Heatwave: High temperature warning in place nationwide with 31 degrees likely

Forecasters are warning that Ireland's highest-ever August temperature could be recorded over the next few days.
Heatwave: High temperature warning in place nationwide with 31 degrees likely

Olivia Kelleher

Forecasters are warning that Ireland's highest-ever August temperature could be recorded over the next few days.

Sunny days and balmy nights are predicted with Met Éireann indicating that Ireland could reach a higher temperature than the 31.5 degrees recorded at Oak Park in Co Carlow on August 2nd, 1995.

Met Éireann senior forecaster Gerry Murphy said a status yellow high temperature warning is in place for the Republic this weekend.

"Temperatures did get over 30 degrees [on Thursday]. And we can expect those temperatures to go possibly higher today and certainly higher in few places tomorrow," he said.

"It is quite possible that we could reach that August [temperature] record hit in 1995."

Mr Murphy predicted a change on Sunday with slightly lower temperatures. However, he said it still looked like it would be "quite hot."

"As we go through Sunday afternoon and Sunday evening we will see showers breaking out across the country. And some of those could be quite heavy. Temperatures will drop back then on Monday to the low 20s. And then on Tuesday to the high teens and low 20s. So we will see much more average weather."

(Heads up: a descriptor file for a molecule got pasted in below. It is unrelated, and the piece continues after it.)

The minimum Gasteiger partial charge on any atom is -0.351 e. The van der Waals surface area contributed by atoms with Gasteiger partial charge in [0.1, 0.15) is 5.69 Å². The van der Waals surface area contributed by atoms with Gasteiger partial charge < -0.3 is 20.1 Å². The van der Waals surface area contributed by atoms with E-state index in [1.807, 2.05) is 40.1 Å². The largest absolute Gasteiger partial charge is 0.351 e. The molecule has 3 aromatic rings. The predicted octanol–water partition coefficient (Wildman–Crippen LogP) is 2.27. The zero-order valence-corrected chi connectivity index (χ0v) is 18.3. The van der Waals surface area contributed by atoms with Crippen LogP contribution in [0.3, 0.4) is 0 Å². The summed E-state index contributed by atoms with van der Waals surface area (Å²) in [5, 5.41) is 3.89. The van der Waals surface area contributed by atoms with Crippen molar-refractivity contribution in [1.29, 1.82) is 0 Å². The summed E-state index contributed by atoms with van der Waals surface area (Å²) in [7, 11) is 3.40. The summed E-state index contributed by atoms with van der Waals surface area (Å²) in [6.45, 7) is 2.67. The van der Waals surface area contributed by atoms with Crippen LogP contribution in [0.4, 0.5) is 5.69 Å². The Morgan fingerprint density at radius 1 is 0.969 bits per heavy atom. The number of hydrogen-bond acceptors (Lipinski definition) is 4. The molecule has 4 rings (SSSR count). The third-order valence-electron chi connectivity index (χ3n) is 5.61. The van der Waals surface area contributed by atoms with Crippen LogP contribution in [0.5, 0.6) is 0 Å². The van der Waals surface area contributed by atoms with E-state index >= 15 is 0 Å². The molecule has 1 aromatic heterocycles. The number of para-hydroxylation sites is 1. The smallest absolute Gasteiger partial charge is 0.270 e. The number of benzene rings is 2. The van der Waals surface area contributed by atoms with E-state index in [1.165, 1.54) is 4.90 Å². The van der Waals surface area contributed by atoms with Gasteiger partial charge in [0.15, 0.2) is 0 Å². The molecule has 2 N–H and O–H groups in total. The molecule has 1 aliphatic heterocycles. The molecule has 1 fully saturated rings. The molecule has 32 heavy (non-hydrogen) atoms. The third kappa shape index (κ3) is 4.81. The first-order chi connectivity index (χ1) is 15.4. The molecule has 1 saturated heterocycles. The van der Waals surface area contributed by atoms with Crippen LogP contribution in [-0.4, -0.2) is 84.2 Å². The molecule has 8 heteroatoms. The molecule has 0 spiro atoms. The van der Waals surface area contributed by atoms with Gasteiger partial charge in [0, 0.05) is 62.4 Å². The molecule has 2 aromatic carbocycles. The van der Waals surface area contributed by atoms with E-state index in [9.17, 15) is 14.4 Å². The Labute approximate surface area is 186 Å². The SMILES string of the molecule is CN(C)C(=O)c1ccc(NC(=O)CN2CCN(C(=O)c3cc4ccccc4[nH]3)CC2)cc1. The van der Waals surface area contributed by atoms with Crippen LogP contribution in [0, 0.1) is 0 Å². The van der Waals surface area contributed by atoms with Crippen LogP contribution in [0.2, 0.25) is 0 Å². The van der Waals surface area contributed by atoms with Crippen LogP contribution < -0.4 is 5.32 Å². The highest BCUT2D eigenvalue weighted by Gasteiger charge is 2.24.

Cathal Nolan, a climate scientist and weather analyst at Univeristy College Cork, told Newstalk radio that this year was unusual in that there were two hot spells when temperatures exceeded 30 degrees.

"It is pretty rare in an Irish sense and looking at the temperatures today it is likely we will breach the 30-degree barrier again. The all-time August record is potentially at risk," he said.

"We experienced 33.1 degrees already this year in Phoenix Park, which was the highest temperature recorded in 100 years in Ireland. It is likely over the next couple of years we will see the all-time record being broken. That does seem to be on the cards."

Mr Nolan said climate change will also cause Ireland to experience wetter winters.

"We are likely to see drier summers. But the flip side is that we are expecting to see an increase in terms of winter precipitation."

Meanwhile the RNLI has urged people to safely enjoy the water this weekend and to go to bathing spots which have lifeguards.

Kevin Rahill from the RNLI told Newstalk that a lifeguarded beach was the best place to swim because of the extra supervision.

"There are a number of things people can do to ensure that they stay safe. One is ideally try to swim within your depth. If things do go wrong you can stand up and walk out. Rips are very common on beaches," he said.

He added that cold water shock can still occur despite the high temperatures.

"You can suffer from cold water shock at any time. You can have cold water shock in the Mediterranean or anywhere. It is about the relative difference between the body temperature and the water temperature.

"Cold water shock can take place in water temperatures below 15 degrees. Even in the summer if we get to 15 or 16 degrees that is the maximum water temperature around Ireland. Cold water shock is a realistic thing in Ireland."

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